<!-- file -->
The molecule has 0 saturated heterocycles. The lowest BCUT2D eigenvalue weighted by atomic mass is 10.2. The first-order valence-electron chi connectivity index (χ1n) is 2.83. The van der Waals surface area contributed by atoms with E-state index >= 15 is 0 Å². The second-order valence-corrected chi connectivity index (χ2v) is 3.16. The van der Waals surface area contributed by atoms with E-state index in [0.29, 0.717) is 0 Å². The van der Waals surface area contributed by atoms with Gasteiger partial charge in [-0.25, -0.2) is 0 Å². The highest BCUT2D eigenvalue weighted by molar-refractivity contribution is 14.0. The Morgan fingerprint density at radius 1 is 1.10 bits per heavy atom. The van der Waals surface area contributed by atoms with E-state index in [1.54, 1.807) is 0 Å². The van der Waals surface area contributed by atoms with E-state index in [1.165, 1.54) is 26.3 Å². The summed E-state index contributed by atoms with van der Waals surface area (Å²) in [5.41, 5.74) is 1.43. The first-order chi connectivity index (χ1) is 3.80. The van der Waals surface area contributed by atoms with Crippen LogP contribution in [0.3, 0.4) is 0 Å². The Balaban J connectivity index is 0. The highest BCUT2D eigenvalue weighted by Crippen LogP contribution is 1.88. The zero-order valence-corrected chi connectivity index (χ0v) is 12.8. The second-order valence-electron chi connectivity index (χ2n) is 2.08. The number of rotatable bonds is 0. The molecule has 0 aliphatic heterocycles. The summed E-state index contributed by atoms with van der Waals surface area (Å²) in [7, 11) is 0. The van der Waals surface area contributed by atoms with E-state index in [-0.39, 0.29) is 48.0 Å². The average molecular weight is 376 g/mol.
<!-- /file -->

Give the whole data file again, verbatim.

The molecule has 0 saturated heterocycles. The lowest BCUT2D eigenvalue weighted by atomic mass is 10.2. The first-order valence-electron chi connectivity index (χ1n) is 2.83. The van der Waals surface area contributed by atoms with E-state index >= 15 is 0 Å². The second-order valence-corrected chi connectivity index (χ2v) is 3.16. The van der Waals surface area contributed by atoms with E-state index in [0.29, 0.717) is 0 Å². The van der Waals surface area contributed by atoms with Gasteiger partial charge in [-0.25, -0.2) is 0 Å². The highest BCUT2D eigenvalue weighted by molar-refractivity contribution is 14.0. The Morgan fingerprint density at radius 1 is 1.10 bits per heavy atom. The van der Waals surface area contributed by atoms with E-state index in [1.54, 1.807) is 0 Å². The van der Waals surface area contributed by atoms with E-state index in [1.165, 1.54) is 26.3 Å². The summed E-state index contributed by atoms with van der Waals surface area (Å²) in [5.41, 5.74) is 1.43. The first-order chi connectivity index (χ1) is 3.80. The van der Waals surface area contributed by atoms with Crippen LogP contribution in [0.3, 0.4) is 0 Å². The Balaban J connectivity index is 0. The highest BCUT2D eigenvalue weighted by Crippen LogP contribution is 1.88. The zero-order valence-corrected chi connectivity index (χ0v) is 12.8. The second-order valence-electron chi connectivity index (χ2n) is 2.08. The number of rotatable bonds is 0. The molecule has 0 aliphatic heterocycles. The summed E-state index contributed by atoms with van der Waals surface area (Å²) in [7, 11) is 0. The van der Waals surface area contributed by atoms with E-state index in [-0.39, 0.29) is 48.0 Å². The average molecular weight is 376 g/mol.